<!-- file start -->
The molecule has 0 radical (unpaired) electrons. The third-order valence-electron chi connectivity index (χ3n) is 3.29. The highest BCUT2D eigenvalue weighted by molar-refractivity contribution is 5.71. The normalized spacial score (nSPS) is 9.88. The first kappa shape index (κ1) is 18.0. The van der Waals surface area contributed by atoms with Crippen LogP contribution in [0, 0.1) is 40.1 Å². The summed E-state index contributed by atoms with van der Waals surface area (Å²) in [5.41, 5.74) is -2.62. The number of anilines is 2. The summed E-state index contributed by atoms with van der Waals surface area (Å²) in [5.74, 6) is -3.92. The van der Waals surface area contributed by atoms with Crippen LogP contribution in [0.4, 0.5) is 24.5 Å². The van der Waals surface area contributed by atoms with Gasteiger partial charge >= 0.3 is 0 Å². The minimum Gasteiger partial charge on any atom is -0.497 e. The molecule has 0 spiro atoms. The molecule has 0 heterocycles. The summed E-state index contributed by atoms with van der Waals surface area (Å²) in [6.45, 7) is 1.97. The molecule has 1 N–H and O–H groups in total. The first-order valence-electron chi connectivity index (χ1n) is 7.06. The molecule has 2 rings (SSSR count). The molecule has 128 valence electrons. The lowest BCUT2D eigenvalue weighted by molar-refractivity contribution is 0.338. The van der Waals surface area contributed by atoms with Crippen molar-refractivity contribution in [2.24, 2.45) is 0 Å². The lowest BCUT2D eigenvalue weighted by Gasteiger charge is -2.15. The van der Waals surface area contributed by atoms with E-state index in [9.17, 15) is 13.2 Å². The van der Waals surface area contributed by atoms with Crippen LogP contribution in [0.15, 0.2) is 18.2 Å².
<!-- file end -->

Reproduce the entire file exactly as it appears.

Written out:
The molecule has 0 radical (unpaired) electrons. The third-order valence-electron chi connectivity index (χ3n) is 3.29. The highest BCUT2D eigenvalue weighted by molar-refractivity contribution is 5.71. The normalized spacial score (nSPS) is 9.88. The first kappa shape index (κ1) is 18.0. The van der Waals surface area contributed by atoms with Crippen LogP contribution in [0, 0.1) is 40.1 Å². The summed E-state index contributed by atoms with van der Waals surface area (Å²) in [5.41, 5.74) is -2.62. The number of anilines is 2. The summed E-state index contributed by atoms with van der Waals surface area (Å²) in [5.74, 6) is -3.92. The van der Waals surface area contributed by atoms with Crippen LogP contribution in [0.4, 0.5) is 24.5 Å². The van der Waals surface area contributed by atoms with Gasteiger partial charge >= 0.3 is 0 Å². The minimum Gasteiger partial charge on any atom is -0.497 e. The molecule has 0 spiro atoms. The molecule has 0 heterocycles. The summed E-state index contributed by atoms with van der Waals surface area (Å²) in [6.45, 7) is 1.97. The molecule has 1 N–H and O–H groups in total. The first-order valence-electron chi connectivity index (χ1n) is 7.06. The molecule has 2 rings (SSSR count). The molecule has 128 valence electrons. The lowest BCUT2D eigenvalue weighted by molar-refractivity contribution is 0.338. The van der Waals surface area contributed by atoms with Crippen molar-refractivity contribution in [2.24, 2.45) is 0 Å². The lowest BCUT2D eigenvalue weighted by Gasteiger charge is -2.15. The van der Waals surface area contributed by atoms with E-state index in [9.17, 15) is 13.2 Å². The van der Waals surface area contributed by atoms with Crippen LogP contribution in [0.15, 0.2) is 18.2 Å².